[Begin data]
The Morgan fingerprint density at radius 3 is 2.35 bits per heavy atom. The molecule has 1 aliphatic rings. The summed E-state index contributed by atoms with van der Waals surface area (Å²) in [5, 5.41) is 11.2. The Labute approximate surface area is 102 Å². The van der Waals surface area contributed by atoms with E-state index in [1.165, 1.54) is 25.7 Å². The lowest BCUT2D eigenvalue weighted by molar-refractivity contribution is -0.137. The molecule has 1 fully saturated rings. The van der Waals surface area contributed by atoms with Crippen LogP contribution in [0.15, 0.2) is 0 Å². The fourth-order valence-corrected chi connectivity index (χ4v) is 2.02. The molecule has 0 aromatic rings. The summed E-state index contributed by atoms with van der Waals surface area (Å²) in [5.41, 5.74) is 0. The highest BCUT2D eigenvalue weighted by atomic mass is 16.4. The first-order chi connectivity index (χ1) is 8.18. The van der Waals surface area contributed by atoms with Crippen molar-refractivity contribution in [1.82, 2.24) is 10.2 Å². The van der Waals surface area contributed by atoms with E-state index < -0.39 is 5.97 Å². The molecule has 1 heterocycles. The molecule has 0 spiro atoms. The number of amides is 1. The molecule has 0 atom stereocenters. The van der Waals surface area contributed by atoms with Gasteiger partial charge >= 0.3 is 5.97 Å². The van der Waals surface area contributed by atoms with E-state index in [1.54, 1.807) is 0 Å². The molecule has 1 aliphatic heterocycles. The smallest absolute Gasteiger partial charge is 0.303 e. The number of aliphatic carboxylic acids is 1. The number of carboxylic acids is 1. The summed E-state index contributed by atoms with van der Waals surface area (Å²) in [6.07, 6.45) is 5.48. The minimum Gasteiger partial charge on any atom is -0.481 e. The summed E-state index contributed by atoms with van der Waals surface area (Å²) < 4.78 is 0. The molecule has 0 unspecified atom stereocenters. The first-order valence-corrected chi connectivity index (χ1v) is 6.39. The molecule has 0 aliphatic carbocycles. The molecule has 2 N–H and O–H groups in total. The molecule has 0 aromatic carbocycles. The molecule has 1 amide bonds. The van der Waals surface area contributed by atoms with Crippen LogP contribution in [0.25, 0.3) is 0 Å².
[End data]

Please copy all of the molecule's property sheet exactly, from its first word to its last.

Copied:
The Morgan fingerprint density at radius 3 is 2.35 bits per heavy atom. The molecule has 1 aliphatic rings. The summed E-state index contributed by atoms with van der Waals surface area (Å²) in [5, 5.41) is 11.2. The Labute approximate surface area is 102 Å². The van der Waals surface area contributed by atoms with E-state index in [1.165, 1.54) is 25.7 Å². The lowest BCUT2D eigenvalue weighted by molar-refractivity contribution is -0.137. The molecule has 1 fully saturated rings. The van der Waals surface area contributed by atoms with Crippen LogP contribution in [0.15, 0.2) is 0 Å². The fourth-order valence-corrected chi connectivity index (χ4v) is 2.02. The molecule has 0 aromatic rings. The summed E-state index contributed by atoms with van der Waals surface area (Å²) in [5.41, 5.74) is 0. The highest BCUT2D eigenvalue weighted by atomic mass is 16.4. The first-order chi connectivity index (χ1) is 8.18. The van der Waals surface area contributed by atoms with Crippen molar-refractivity contribution in [1.82, 2.24) is 10.2 Å². The van der Waals surface area contributed by atoms with E-state index < -0.39 is 5.97 Å². The molecule has 1 heterocycles. The molecule has 0 spiro atoms. The number of amides is 1. The molecule has 0 atom stereocenters. The van der Waals surface area contributed by atoms with Gasteiger partial charge >= 0.3 is 5.97 Å². The van der Waals surface area contributed by atoms with E-state index in [1.54, 1.807) is 0 Å². The molecule has 1 aliphatic heterocycles. The smallest absolute Gasteiger partial charge is 0.303 e. The number of aliphatic carboxylic acids is 1. The number of carboxylic acids is 1. The summed E-state index contributed by atoms with van der Waals surface area (Å²) in [6.07, 6.45) is 5.48. The minimum Gasteiger partial charge on any atom is -0.481 e. The summed E-state index contributed by atoms with van der Waals surface area (Å²) < 4.78 is 0. The molecule has 0 unspecified atom stereocenters. The first-order valence-corrected chi connectivity index (χ1v) is 6.39. The molecule has 0 aliphatic carbocycles. The molecule has 2 N–H and O–H groups in total. The molecule has 0 aromatic carbocycles. The molecule has 1 amide bonds. The van der Waals surface area contributed by atoms with Crippen LogP contribution in [0.25, 0.3) is 0 Å².